Anyone who knows me is aware of my bike obsession. Riding and building them with an occasional race in mind is what I like to do. As the seasons change and fall arrives, I begin my yearly bike audit. This includes assessing the bikes that I have, and then determining what major service needs to be performed on them, as well as which bike I would like to replace. This year is no different, or so it seemed. With plans in the works to build a new tandem for my wife and me, along with the consideration of a full-suspension cross country bike, the possibility of building a snow bike and the desire to replace my 26-inch wheeled single speed mountain bike with a 29er version, all of these bikes have left me considering quite a few options with regards to components. Additionally, when I assemble a new bike it is often from the frame up. Rarely do I ever buy a complete bike. While I have nothing against complete bikes, I am pretty particular about the components.
Thus, fall is also a good time for me to start gathering parts since this is also the time that others are shedding parts. I should add that it has been years since I have worked in a bike shop, which afforded me the privilege of deep discounts. As I’ve found sometimes buying outside of a retailer can be necessary if the budget is limited and deals are needed to complete a project. The VeloSwap and other bike shows are full of goodies, as is the online world that includes eBay and Craiglist. However, a recent post on Full Speed Ahead’s (FSA) website might make me rethink my plans. The company isn’t cracking down on sale of used products, but instead is addressing a far more ominous menace.
It appears that an issue once thought to only plague large corporations including Apple, Oakley and Nike is now making its way to smaller brands as well – counterfeits. If you have bought anything through online auctions such as eBay, you are aware of how difficult it is to determine if a seller is legitimate. Along with the anxiety of waiting to see if a part for your bike even shows up, you might now have to worry if the item that you purchased is even authentic. Once an item is purchased from a non-retail sellers (meaning auctions, forums or even discount sites), there often is no warranty from the manufacturer. This is usually not an issue due to the substantial savings off of the suggested retail price; but if it is not even authentic, that can be a bigger issue – especially for your own safety. If a fake pair of Oakley glasses or Nike shoes fail, a major injury is not likely to occur; but if a fake FSA stem breaks while riding a downhill run at 30 miles per hour, death is possible. This is certainly not good.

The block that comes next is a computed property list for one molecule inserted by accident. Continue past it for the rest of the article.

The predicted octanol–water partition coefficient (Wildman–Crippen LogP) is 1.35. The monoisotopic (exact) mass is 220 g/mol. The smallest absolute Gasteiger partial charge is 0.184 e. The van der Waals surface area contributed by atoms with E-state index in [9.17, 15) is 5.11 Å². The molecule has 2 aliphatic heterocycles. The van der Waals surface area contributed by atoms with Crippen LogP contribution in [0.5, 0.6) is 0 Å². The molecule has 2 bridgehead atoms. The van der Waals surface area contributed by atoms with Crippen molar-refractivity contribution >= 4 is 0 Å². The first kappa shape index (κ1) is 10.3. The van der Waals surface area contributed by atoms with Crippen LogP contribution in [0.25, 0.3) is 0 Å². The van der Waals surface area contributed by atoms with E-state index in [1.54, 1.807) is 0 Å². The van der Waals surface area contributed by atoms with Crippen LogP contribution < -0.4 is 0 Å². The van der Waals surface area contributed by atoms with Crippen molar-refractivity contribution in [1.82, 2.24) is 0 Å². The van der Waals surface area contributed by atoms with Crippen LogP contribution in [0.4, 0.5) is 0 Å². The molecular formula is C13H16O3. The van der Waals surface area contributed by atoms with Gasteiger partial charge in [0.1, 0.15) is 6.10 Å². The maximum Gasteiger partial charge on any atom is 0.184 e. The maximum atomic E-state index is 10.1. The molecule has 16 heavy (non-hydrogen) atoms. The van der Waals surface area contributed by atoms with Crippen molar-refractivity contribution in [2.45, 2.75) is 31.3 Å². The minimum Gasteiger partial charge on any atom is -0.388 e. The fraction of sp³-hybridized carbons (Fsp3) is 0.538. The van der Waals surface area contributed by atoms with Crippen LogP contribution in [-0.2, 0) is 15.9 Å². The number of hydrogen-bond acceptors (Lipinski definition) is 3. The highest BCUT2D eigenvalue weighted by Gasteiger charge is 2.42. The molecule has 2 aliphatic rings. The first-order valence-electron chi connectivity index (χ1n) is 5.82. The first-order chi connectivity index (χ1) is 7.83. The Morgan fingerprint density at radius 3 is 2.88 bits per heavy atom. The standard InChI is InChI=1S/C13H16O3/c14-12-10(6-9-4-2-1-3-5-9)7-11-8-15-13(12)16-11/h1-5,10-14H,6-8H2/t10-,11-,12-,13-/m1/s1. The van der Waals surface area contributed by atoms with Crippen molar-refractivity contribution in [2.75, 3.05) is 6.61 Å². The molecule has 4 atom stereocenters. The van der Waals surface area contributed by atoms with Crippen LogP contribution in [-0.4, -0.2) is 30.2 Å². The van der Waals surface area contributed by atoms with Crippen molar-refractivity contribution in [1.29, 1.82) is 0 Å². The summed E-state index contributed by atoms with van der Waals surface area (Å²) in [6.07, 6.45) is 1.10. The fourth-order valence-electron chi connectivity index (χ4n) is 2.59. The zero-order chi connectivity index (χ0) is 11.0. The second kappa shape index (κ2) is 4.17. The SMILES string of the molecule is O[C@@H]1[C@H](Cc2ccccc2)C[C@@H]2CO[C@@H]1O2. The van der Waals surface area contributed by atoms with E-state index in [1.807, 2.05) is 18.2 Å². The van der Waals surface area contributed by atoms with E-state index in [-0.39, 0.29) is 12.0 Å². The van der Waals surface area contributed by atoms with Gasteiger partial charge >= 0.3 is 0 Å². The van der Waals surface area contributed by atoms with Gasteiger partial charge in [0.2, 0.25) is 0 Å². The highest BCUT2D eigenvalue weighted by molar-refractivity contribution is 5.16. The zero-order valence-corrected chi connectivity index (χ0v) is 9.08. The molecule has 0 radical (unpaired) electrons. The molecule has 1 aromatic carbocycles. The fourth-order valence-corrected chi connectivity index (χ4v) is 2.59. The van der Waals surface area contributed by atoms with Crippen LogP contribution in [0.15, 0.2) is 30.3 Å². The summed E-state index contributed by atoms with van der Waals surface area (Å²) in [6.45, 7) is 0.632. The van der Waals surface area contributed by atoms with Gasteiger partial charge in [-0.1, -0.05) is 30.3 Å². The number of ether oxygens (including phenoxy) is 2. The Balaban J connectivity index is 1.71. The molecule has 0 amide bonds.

(Video after the jump)
Italian video regarding a counterfeit bust
Since 2009, FSA has been aggressively fighting the issue of counterfeits. Along with the obvious safety concerns, these counterfeits also erode the FSA brand. FSA has actively pursued cases in Italy, China and Taiwan and are acutely aware that the issue needs to be stopped at the source. According to the company:
It came to the attention of Tien Hsin Industries Co., Ltd., the Taiwan-based manufacturer of FSA branded products, that certain bicycle retail stores in Taiwan were selling counterfeit FSA goods. Tien Hsin contracted private investigators who staked out the retailers, documented deliveries of counterfeit goods, followed the delivery trucks to the warehouses, and eventually to the manufacturers, and delivered complete documentation to Tien Hsin.
Armed with this evidence, Tien Hsin was able to engage the Taiwan police, and gain trademark infringement convictions in Taiwan court of the retailers, re-sellers, and manufacturers, through trademark infringement. The re-sellers and manufacturers either paid restitution, or were sentenced to time in jail for their illegal activities. Since that time, counterfeit copies of some FSA products have begun to find their way into the markets in Europe and the USA.
While FSA is addressing this issue, it appears to be a growing concern. With the statement posted on their website, they are making the public, manufacturers and unlicensed resellers aware that they are still actively pursuing these counterfeits. They are ‘firing a warning shot over the bow’ letting people know that the small amount of money that they may save buying or make by selling counterfeits might cost them dearly.
Full Speed Ahead is committed to pursuing and litigating any entity that knowingly or unknowingly sells, distributes, or manufacturers counterfeit goods which infringe our trademarks, designs, or patents to the full extent of the law.
The counterfeit issues that FSA is fighting will me think twice before making a purchase outside of an authorized reseller, especially for parts that could result in serious injury or death if they fail. It certainly will not stop me from checking out the VeloSwap or buying an item through eBay that I can verify is authentic, but it has made me more aware that the issue of counterfeits can plague even the smaller manufacturers. So before laying down your hard earned cash – buyer beware.